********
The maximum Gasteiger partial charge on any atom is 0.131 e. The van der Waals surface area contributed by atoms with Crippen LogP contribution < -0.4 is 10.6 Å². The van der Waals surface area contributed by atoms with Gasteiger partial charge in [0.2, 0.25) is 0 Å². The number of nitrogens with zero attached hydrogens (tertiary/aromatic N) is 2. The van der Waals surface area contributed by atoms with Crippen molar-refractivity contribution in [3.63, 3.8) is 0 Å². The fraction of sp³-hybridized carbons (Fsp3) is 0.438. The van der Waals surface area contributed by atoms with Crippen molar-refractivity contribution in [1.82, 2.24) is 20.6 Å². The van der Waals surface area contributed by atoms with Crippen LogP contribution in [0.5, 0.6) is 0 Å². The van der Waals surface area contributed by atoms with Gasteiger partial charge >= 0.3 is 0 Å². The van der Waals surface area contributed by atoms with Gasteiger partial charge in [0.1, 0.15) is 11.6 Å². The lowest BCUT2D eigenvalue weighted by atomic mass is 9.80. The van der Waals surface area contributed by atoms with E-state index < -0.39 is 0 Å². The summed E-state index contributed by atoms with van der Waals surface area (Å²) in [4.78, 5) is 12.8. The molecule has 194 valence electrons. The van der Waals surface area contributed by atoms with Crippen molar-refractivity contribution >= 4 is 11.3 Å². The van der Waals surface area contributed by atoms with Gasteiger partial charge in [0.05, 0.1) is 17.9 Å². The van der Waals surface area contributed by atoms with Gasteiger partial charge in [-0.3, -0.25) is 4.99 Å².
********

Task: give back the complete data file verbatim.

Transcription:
The maximum Gasteiger partial charge on any atom is 0.131 e. The van der Waals surface area contributed by atoms with Crippen LogP contribution < -0.4 is 10.6 Å². The van der Waals surface area contributed by atoms with Gasteiger partial charge in [0.2, 0.25) is 0 Å². The number of nitrogens with zero attached hydrogens (tertiary/aromatic N) is 2. The van der Waals surface area contributed by atoms with Crippen molar-refractivity contribution in [3.63, 3.8) is 0 Å². The fraction of sp³-hybridized carbons (Fsp3) is 0.438. The van der Waals surface area contributed by atoms with Crippen molar-refractivity contribution in [1.82, 2.24) is 20.6 Å². The van der Waals surface area contributed by atoms with Crippen LogP contribution in [0.5, 0.6) is 0 Å². The van der Waals surface area contributed by atoms with Gasteiger partial charge >= 0.3 is 0 Å². The van der Waals surface area contributed by atoms with Gasteiger partial charge in [0.1, 0.15) is 11.6 Å². The lowest BCUT2D eigenvalue weighted by atomic mass is 9.80. The van der Waals surface area contributed by atoms with E-state index < -0.39 is 0 Å². The summed E-state index contributed by atoms with van der Waals surface area (Å²) in [4.78, 5) is 12.8. The molecule has 194 valence electrons. The van der Waals surface area contributed by atoms with Crippen molar-refractivity contribution >= 4 is 11.3 Å². The van der Waals surface area contributed by atoms with Gasteiger partial charge in [0.05, 0.1) is 17.9 Å². The van der Waals surface area contributed by atoms with Gasteiger partial charge in [-0.3, -0.25) is 4.99 Å².